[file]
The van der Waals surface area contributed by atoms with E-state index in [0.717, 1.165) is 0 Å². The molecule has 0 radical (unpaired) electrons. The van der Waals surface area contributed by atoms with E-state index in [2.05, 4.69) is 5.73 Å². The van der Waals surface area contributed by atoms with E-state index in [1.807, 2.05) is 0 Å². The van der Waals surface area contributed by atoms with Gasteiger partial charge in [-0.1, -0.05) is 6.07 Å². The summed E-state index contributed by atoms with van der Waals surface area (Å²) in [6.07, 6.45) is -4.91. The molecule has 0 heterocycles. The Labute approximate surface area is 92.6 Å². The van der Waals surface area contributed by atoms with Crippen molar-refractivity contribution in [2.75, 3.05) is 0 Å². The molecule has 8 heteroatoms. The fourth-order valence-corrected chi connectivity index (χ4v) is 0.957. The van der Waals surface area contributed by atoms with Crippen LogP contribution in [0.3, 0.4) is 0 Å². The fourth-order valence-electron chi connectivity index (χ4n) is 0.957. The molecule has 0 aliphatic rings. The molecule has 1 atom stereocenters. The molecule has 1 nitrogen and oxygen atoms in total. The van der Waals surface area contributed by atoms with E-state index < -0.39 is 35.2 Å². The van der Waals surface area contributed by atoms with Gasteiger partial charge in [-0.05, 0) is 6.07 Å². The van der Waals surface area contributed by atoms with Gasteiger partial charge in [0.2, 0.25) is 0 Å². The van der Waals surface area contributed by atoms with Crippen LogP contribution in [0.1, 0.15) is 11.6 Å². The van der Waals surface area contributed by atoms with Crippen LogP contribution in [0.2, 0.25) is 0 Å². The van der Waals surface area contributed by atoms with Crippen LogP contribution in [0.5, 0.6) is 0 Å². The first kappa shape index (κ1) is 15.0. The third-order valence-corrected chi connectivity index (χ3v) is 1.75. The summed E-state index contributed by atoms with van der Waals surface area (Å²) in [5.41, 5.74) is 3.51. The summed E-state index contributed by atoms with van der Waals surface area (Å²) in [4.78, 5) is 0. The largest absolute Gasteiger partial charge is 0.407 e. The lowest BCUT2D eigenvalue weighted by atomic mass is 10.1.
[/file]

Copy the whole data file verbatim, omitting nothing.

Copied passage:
The van der Waals surface area contributed by atoms with E-state index in [0.717, 1.165) is 0 Å². The molecule has 0 radical (unpaired) electrons. The van der Waals surface area contributed by atoms with E-state index in [2.05, 4.69) is 5.73 Å². The van der Waals surface area contributed by atoms with E-state index in [1.807, 2.05) is 0 Å². The van der Waals surface area contributed by atoms with Gasteiger partial charge in [-0.1, -0.05) is 6.07 Å². The summed E-state index contributed by atoms with van der Waals surface area (Å²) in [6.07, 6.45) is -4.91. The molecule has 0 heterocycles. The Labute approximate surface area is 92.6 Å². The van der Waals surface area contributed by atoms with Crippen molar-refractivity contribution in [2.75, 3.05) is 0 Å². The molecule has 8 heteroatoms. The fourth-order valence-corrected chi connectivity index (χ4v) is 0.957. The van der Waals surface area contributed by atoms with Crippen LogP contribution in [0.3, 0.4) is 0 Å². The fourth-order valence-electron chi connectivity index (χ4n) is 0.957. The molecule has 0 aliphatic rings. The molecule has 1 atom stereocenters. The molecule has 1 nitrogen and oxygen atoms in total. The van der Waals surface area contributed by atoms with E-state index < -0.39 is 35.2 Å². The van der Waals surface area contributed by atoms with Gasteiger partial charge in [-0.05, 0) is 6.07 Å². The van der Waals surface area contributed by atoms with Gasteiger partial charge in [0.2, 0.25) is 0 Å². The van der Waals surface area contributed by atoms with Crippen LogP contribution in [0.1, 0.15) is 11.6 Å². The van der Waals surface area contributed by atoms with Crippen LogP contribution in [0.2, 0.25) is 0 Å². The van der Waals surface area contributed by atoms with Crippen LogP contribution in [0.5, 0.6) is 0 Å². The first kappa shape index (κ1) is 15.0. The third-order valence-corrected chi connectivity index (χ3v) is 1.75. The summed E-state index contributed by atoms with van der Waals surface area (Å²) in [5.41, 5.74) is 3.51. The summed E-state index contributed by atoms with van der Waals surface area (Å²) in [4.78, 5) is 0. The largest absolute Gasteiger partial charge is 0.407 e. The lowest BCUT2D eigenvalue weighted by atomic mass is 10.1.